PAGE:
My favourite element of the series? The Manchester Gods, industrialised deities born in Victorian England and marching across the ethereal otherworld of Great Britain. Their leader? A knowing and obvious representation of Factory Records' Tony Wilson, in a move likely to fly over the heads of 99% of the primarily American readership. This book was clever, funny, heartfelt and - in the end - one that brought tears to the eyes of most readers, including this one.
Runners-up: The Lookouts, The Unwritten.
Best Graphic Novel: Right State
Mat Johnson is the author of a couple of great self-contained graphic novels, including Incognegro and Dark Rain, and Right State serves up another excellently scripted tale with a hard political and contemporary edge. In a racially charged near-future, an ex-Special Forces soldier turned talk show pundit is sent to infiltrate a white supremacist militia intent on assassinating the USA's second African-American President.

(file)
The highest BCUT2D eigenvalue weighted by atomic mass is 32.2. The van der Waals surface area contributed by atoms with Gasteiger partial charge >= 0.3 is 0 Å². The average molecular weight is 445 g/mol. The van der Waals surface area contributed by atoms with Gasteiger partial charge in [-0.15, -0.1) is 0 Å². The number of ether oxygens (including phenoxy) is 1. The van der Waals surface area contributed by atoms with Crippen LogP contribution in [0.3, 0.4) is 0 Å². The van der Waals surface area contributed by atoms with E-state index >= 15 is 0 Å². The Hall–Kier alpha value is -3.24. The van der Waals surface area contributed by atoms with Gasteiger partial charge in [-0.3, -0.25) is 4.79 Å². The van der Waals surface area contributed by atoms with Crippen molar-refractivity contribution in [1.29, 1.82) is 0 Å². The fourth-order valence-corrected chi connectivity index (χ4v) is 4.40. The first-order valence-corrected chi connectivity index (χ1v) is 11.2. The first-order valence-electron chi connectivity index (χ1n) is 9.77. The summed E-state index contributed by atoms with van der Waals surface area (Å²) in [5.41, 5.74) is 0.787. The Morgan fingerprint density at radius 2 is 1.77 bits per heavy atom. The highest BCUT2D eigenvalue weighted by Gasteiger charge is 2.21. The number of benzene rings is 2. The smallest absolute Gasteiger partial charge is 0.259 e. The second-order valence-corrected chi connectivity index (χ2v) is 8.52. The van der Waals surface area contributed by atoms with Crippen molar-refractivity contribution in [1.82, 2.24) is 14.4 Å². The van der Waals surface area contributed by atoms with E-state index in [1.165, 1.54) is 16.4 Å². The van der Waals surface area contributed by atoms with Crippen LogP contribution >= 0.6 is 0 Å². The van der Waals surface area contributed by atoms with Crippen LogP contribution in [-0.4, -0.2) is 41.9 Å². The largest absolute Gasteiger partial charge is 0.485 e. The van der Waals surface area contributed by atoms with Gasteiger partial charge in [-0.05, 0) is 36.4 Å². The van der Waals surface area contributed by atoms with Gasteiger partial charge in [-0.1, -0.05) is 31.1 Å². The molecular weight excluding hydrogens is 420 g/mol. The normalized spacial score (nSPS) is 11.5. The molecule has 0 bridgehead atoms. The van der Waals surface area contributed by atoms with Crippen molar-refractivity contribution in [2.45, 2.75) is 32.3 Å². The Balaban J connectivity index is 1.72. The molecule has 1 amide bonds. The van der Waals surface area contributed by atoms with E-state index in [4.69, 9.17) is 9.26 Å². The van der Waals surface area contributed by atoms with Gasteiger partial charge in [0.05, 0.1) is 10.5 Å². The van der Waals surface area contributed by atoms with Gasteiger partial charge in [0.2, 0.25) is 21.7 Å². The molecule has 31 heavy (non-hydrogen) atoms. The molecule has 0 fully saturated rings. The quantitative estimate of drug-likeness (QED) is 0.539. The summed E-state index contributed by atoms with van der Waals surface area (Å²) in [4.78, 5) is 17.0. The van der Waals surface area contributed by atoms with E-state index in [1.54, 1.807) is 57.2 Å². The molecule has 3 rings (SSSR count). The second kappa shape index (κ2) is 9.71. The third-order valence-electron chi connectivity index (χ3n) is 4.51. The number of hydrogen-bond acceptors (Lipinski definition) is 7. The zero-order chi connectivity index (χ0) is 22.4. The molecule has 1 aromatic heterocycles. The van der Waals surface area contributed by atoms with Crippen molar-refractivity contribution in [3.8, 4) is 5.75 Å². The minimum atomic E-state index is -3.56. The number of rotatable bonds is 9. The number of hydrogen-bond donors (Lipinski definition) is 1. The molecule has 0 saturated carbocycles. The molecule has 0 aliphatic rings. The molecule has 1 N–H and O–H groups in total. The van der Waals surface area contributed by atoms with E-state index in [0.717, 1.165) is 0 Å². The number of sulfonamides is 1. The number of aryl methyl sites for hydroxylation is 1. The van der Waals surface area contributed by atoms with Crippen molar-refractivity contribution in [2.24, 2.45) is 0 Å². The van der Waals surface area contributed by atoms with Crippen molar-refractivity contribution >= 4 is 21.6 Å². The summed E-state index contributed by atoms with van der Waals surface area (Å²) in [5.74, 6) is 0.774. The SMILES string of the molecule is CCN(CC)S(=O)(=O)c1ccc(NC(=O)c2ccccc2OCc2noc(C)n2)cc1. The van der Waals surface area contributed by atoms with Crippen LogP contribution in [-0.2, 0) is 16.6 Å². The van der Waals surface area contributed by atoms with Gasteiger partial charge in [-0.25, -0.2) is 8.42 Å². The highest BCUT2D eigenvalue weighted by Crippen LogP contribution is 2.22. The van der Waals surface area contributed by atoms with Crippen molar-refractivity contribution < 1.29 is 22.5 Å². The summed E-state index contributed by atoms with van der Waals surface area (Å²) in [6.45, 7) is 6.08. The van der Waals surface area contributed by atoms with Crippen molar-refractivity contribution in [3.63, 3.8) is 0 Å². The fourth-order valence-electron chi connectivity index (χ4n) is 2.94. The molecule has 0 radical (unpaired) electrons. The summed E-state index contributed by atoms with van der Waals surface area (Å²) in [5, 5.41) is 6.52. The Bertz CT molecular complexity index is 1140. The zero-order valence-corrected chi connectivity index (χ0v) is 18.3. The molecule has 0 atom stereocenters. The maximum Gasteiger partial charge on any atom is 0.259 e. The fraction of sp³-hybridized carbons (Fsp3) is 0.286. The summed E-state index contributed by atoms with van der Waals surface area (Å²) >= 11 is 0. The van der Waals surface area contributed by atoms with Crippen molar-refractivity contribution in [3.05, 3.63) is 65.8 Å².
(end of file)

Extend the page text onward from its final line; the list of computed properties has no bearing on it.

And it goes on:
This is a beautifully presented black and white graphic novel, boasting excellent art by Andrea Mutti (DMZ) that's rich in tension and character. The genius of the book is now effectively it combines issues of racism, divisive US politics, Islamaphobia and other issues into a taught, race-against-time thriller.
Runners-up: Batman: Earth One, Jim Henson's Tales of Sand
Best Reprint: Walt Disney Comics